This Week in Reader E-Mails
OK, so we already snuck a few in on you with the last entry. Well, here are
some more. RCPU got an absolute bumper crop this week, so we'll run a few now
and save the rest for next week. To those who took time to write, we offer our
thanks, as always.
On Microsoft's offer of $3
Windows to students in developing nations, Mackey says it's a great idea:
"I host foreign exchange students, and they tell me that most of
the OSes are pirated and cost very little (the cost that malware brings with
it does not matter to them). If they have a chance to get a legitimate copy,
they would pay the $3 even though they can get Linux free. Hopefully, this
will put some of the pirates out of business and slow the malware."
And Nafees writes to us from Pakistan, where he says folks will be thrilled
to get their hands on legitimate software almost for free:
"I am a student and also working in a textile firm. Most of the people
in Pakistan use pirated copies of Windows and every other software like Microsoft
Office because, as you know, it's a poor country, so people can't afford $150
Windows or more costly office software. It will be a great step for Microsoft
to help and motivate people to use legal and genuine software for just $3.
It will help to create awareness and give confidence to a lot of young future
IT professionals. You ask how people can buy $300 computers for $3 Windows.
Let me inform you that most of the people in our country use old branded computers,
which are imported to most of the European countries in containers. You can
buy these computers for only $50, and most of the students use these computers.
So I am glad that Microsoft is giving us an opportunity to use legal software
and we'll not have to bear the shame of piracy and illegal software anymore."
And we're glad that you took the time to write, Nafees. This is the first e-mail
we can remember getting from Asia, so it's good to see that our global influence
is growing. As is Microsoft's, we suppose.
We got a couple of rapid-fire e-mails (seriously, minutes after the newsletter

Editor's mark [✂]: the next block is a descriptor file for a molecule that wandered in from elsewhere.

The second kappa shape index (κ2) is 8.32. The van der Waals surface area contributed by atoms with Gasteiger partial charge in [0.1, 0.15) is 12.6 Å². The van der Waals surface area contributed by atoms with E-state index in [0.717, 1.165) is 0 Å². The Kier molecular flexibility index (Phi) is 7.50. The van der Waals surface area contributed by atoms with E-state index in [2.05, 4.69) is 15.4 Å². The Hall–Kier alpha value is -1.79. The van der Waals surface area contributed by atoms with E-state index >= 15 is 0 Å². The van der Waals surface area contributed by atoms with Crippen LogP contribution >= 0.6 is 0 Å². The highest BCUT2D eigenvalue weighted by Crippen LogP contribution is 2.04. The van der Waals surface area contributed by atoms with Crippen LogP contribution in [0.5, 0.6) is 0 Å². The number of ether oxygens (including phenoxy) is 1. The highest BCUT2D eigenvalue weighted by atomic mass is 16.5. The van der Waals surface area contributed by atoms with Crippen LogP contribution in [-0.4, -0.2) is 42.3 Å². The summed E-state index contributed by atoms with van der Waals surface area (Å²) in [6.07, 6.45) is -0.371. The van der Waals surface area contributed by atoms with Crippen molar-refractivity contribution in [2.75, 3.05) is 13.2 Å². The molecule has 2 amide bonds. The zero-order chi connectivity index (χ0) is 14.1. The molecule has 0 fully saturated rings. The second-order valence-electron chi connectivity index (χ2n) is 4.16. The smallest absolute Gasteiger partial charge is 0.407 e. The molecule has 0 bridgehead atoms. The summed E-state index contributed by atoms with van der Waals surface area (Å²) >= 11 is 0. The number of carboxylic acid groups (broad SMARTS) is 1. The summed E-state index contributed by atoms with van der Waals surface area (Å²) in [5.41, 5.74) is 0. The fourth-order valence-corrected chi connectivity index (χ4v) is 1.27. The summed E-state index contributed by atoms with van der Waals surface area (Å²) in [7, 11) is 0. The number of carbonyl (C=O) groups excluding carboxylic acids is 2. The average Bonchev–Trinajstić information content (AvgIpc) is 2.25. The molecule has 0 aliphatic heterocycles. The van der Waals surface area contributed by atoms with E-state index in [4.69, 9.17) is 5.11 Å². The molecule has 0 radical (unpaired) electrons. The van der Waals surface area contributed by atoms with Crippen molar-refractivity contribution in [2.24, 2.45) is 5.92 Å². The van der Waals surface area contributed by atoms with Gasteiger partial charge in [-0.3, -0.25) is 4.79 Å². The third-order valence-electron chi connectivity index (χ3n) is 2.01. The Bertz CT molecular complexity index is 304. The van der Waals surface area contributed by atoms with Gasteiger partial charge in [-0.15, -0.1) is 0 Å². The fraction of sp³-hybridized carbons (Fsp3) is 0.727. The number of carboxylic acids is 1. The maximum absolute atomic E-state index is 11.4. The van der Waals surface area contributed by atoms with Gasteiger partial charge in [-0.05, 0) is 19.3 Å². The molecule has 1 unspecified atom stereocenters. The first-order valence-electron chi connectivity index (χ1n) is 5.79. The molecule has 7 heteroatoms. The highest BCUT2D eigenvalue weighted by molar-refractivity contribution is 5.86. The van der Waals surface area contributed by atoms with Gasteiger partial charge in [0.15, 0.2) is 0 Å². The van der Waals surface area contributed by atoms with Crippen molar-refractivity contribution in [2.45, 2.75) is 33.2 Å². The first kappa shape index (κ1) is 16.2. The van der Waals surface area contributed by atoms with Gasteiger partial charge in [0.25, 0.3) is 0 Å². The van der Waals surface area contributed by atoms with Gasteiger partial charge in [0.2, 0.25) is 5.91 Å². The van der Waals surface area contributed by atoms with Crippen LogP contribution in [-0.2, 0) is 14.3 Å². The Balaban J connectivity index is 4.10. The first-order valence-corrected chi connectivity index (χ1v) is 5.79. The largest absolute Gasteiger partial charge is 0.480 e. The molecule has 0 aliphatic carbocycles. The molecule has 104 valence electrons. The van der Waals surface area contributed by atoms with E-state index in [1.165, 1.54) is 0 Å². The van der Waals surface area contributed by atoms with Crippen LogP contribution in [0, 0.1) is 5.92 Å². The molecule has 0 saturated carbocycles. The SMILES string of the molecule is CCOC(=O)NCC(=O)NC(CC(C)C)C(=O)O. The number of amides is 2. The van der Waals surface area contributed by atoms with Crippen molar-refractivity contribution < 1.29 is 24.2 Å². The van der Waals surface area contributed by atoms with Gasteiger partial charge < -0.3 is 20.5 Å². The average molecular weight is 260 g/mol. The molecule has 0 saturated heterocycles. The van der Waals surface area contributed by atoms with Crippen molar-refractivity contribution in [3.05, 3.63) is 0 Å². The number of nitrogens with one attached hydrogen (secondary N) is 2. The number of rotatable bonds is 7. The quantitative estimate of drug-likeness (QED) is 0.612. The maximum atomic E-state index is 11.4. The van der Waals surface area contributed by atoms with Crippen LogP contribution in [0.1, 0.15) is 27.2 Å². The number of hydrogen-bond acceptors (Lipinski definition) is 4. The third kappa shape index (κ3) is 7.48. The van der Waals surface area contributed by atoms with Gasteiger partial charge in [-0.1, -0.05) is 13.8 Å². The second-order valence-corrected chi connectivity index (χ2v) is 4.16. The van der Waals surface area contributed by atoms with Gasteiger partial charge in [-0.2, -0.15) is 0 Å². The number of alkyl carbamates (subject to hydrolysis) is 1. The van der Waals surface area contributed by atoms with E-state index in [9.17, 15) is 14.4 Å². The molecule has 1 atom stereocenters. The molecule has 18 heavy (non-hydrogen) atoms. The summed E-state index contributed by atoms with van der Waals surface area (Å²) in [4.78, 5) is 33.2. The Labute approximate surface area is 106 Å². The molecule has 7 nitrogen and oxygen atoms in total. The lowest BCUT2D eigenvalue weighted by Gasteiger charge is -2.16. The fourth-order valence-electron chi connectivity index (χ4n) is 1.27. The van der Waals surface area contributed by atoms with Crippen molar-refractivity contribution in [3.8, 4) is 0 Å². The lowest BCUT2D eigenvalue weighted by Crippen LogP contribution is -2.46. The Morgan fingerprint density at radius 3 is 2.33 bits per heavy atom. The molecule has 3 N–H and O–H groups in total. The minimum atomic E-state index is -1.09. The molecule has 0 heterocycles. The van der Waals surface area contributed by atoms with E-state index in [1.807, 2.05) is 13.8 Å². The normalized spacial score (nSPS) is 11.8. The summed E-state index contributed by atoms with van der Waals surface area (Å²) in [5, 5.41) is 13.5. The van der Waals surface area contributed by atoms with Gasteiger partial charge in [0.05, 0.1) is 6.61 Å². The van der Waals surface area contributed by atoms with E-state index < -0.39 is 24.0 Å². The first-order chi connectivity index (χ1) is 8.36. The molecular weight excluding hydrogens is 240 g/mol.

went out and not more than a couple of hours after the blog post went up) about
Apple's juicy little
Brad suspects that former CFO Fred Anderson might have turned state's evidence
on Steve Jobs:
"Suppose Fred Anderson was looking to make a deal, and offered to
implicate Steve Jobs."
Brad, anything is possible, and nothing would surprise us. Of course, just
as they were on "Dragnet,"
all suspects are innocent until proven guilty. (And, in this case, Jobs isn't
even a "suspect," and Anderson slipped quietly into that fold between
guilt and innocence by "settling" with the SEC. Ah, corporate justice.)
Colin, though, says that Apple might have much bigger problems than just looming
"More important than issues of fiscal oversight, you raise (once
again, for Apple fans) the question of succession planning. Who can replace
Jobs, and sustain Apple's mastery of the consumer IT market and, maybe more
importantly, the public markets?
"Ever since U.S. v. Microsoft from '98-2000, the mother ship has
had Ballmer as successor. Jack Welch made succession planning a very public
process at GE, well before it was necessary. Most major corporations, and
even some sovereign nations (in place of democratic elections, mind you) exercise
succession planning well before the need hits them in the face.
"Except Apple (and Oracle, of course). Maybe this options mini-crisis
is no more a threat to Jobs' tenure than his cancer. But as time ticks on,
you have to wonder if Apple will weather a leadership storm -- and it will
come -- with the same dexterity and class they have wielded in consumer tech
and electronics market over the last 10 years."
We do wonder, Colin, and we thank you for your thoughts. Thanks again to all
who took time to write. Keep those e-mails on just about any topic pouring in
to email@example.com. And enjoy your
Posted by Lee Pender on April 27, 2007 at 11:54 AM